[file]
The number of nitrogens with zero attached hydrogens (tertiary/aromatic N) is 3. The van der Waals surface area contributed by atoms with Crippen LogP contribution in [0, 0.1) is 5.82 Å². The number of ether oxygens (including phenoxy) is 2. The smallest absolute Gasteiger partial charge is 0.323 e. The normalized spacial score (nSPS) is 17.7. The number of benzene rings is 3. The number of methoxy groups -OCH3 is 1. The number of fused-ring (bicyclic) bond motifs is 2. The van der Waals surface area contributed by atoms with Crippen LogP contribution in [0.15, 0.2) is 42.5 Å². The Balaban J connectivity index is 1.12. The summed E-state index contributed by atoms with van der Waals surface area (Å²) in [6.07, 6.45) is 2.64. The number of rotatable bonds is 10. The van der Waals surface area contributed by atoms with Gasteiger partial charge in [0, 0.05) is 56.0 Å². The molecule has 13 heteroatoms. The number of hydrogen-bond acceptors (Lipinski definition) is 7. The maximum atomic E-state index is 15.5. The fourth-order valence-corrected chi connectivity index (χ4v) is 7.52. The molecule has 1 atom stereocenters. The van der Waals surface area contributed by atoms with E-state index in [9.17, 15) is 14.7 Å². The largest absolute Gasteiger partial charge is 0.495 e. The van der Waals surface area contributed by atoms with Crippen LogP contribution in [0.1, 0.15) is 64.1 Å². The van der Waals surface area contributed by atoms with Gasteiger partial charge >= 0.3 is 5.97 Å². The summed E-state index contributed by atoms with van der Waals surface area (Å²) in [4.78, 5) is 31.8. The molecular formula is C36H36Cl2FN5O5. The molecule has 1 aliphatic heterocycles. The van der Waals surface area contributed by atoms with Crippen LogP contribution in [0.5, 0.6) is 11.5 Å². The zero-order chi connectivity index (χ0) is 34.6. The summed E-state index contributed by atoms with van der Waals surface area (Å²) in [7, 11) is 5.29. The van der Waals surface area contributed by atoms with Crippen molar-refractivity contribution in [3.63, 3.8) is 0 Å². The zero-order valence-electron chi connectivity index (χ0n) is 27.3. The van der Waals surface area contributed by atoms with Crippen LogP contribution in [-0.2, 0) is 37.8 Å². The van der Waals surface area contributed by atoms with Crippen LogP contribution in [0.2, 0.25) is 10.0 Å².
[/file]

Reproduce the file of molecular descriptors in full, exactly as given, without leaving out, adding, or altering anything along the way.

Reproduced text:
The number of nitrogens with zero attached hydrogens (tertiary/aromatic N) is 3. The van der Waals surface area contributed by atoms with Crippen LogP contribution in [0, 0.1) is 5.82 Å². The number of ether oxygens (including phenoxy) is 2. The smallest absolute Gasteiger partial charge is 0.323 e. The normalized spacial score (nSPS) is 17.7. The number of benzene rings is 3. The number of methoxy groups -OCH3 is 1. The number of fused-ring (bicyclic) bond motifs is 2. The van der Waals surface area contributed by atoms with Crippen LogP contribution in [0.15, 0.2) is 42.5 Å². The Balaban J connectivity index is 1.12. The summed E-state index contributed by atoms with van der Waals surface area (Å²) in [6.07, 6.45) is 2.64. The number of rotatable bonds is 10. The van der Waals surface area contributed by atoms with Gasteiger partial charge in [0, 0.05) is 56.0 Å². The molecule has 13 heteroatoms. The number of hydrogen-bond acceptors (Lipinski definition) is 7. The maximum atomic E-state index is 15.5. The fourth-order valence-corrected chi connectivity index (χ4v) is 7.52. The molecule has 1 atom stereocenters. The van der Waals surface area contributed by atoms with E-state index in [9.17, 15) is 14.7 Å². The largest absolute Gasteiger partial charge is 0.495 e. The van der Waals surface area contributed by atoms with Crippen LogP contribution in [0.1, 0.15) is 64.1 Å². The van der Waals surface area contributed by atoms with Gasteiger partial charge >= 0.3 is 5.97 Å². The summed E-state index contributed by atoms with van der Waals surface area (Å²) in [4.78, 5) is 31.8. The molecular formula is C36H36Cl2FN5O5. The molecule has 1 aliphatic heterocycles. The van der Waals surface area contributed by atoms with Crippen LogP contribution in [0.5, 0.6) is 11.5 Å². The zero-order chi connectivity index (χ0) is 34.6. The summed E-state index contributed by atoms with van der Waals surface area (Å²) in [7, 11) is 5.29. The van der Waals surface area contributed by atoms with Crippen molar-refractivity contribution in [3.63, 3.8) is 0 Å². The zero-order valence-electron chi connectivity index (χ0n) is 27.3. The van der Waals surface area contributed by atoms with Crippen LogP contribution in [-0.2, 0) is 37.8 Å². The van der Waals surface area contributed by atoms with Crippen LogP contribution in [0.2, 0.25) is 10.0 Å².